The broadcast starts off with the parade lap from Monday and the aborted start which saw Salt Walther crash into the catch fence on the front straight and sent his car pinwheeling down the front straight upside down spewing fuel. Walther lost most of the fingers on his left hand, and spent two-and-a-half months in a burn ward. When he impacted the catch fence, burning fuel sprayed into the crowd standing several deep along the fence, injuring approximately a dozen spectators. ABC showed emergency crews tending to the spectators, as well as Salt Walther. Dave Diles interviewed Jerry Grant, whom was directly involved as Walther’s car passed directly over him as it plowed into the fence. Jim McKay reported that two teenage girls were in serious conditions with burns from the fuel that sprayed into the crowd. The doom and gloom of the month was already weighing heavily on the participants, but the worst was yet to come.
The broadcast then touches on Tuesday’s rainout and McKay and Jackie Stewart spend a few minutes on the ragged start from Monday, which saw third row driver Steve Krisiloff move up to the second row, and Peter Revson and AJ Foyt who were in line behind Krisiloff also moved up a row. The footage clearly shows a second row with four cars approaching the start! Dave Diles reports on a meeting that had just taken place with drivers and USAC officials. He reports that one driver stood up and said: “Look, if you don’t shape up the start of this race, you’re going to get us all killed out there.” He goes on to say there were obscenities and name calling in the meeting. The outcome of the meeting was that the restart would take place at no less than 100mph, vs the supposed 80mph on Monday (drivers stated there was no way they were going as fast as 80mph.)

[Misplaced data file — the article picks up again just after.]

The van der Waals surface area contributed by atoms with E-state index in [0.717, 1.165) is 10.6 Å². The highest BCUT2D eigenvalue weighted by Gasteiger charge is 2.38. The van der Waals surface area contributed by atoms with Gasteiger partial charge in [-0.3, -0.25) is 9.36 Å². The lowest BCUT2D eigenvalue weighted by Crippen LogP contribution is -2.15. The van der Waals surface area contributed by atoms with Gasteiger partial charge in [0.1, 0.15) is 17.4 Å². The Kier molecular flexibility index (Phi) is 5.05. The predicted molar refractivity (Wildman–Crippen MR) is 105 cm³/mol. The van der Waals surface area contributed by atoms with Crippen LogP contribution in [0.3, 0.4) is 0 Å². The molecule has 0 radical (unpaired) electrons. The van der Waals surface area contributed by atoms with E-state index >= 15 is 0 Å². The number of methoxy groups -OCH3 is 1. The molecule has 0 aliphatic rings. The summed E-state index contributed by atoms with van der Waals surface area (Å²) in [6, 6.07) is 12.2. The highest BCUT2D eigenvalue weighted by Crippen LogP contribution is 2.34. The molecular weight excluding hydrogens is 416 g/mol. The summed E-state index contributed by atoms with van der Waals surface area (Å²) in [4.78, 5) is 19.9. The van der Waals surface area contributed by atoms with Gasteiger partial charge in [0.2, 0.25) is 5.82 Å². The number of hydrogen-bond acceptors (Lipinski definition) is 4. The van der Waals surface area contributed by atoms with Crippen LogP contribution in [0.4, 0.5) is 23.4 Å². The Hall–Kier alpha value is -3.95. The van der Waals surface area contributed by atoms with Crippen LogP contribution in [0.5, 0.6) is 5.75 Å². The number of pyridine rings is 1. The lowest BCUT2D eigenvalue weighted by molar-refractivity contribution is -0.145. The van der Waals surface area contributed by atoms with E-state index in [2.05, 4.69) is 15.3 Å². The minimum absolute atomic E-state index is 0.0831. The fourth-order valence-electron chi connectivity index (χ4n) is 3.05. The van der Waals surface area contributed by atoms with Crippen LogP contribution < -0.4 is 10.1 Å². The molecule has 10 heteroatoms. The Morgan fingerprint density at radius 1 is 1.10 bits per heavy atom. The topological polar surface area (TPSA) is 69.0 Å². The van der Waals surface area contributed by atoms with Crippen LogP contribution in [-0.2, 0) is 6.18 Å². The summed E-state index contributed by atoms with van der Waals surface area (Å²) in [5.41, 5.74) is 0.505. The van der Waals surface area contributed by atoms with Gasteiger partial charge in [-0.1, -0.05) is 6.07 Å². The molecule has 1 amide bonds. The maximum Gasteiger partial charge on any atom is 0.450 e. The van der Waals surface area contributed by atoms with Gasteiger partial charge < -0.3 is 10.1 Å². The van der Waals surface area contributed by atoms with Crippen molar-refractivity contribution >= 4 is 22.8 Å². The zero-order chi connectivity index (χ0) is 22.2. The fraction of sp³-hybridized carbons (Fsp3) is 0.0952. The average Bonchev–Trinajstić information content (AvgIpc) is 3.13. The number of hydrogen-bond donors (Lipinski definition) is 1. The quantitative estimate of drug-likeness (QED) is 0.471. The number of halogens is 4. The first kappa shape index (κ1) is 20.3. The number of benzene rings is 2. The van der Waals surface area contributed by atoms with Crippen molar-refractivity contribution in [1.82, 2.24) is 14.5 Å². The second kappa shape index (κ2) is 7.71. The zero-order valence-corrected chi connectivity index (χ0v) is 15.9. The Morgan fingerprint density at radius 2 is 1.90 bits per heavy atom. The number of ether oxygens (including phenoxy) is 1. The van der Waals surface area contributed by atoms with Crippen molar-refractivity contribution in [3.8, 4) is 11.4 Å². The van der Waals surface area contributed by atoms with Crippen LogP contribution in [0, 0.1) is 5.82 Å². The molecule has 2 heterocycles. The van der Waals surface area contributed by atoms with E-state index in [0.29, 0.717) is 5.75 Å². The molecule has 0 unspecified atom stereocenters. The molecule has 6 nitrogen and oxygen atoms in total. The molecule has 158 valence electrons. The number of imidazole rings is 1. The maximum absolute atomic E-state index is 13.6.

The broadcast finally moves to Wednesday’s race. This part of the broadcast started sunny and with a more optimistic Jim McKay. Jackie Stewart had to leave for Monaco, and thus Chris Economaki took his place in the booth with McKay. Despite the fact that several cars were involved in the Salt Walther wreck on Monday, all but Walther’s car were repaired and made the start on Wednesday.
Chris Schenkel from ABC Sports reported on the parade and pace laps from inside the pace car with Jim Rathmann, astronaut Al Worden, and Dolly Cole (wife of GM CEO Ed Cole and the first female honorary referee at Indy since Amelia Earhardt), and the sparse-but-still impressive crowd sounds enthusiastic. The start was smooth and uneventful but on the second lap, as Bobby Allison’s engine blew, Jim McKay exclaims that there’s an accident on front straight, then quickly corrects himself with the addendum “we’ve been getting conditioned to that, I apologize.”
Bobby Unser lead early and Mark Donohue was a surprisingly strong second, keeping close pace with Unser. Over the course of the first 50 laps the lead was held by Bobby Unser, Gordon Johncock, and Swede Savage. During the first 50 lap segment, the broadcast was punctuated with side stories about pit stops (using Gary Bettenhausen as an example), speed increases, and drafting.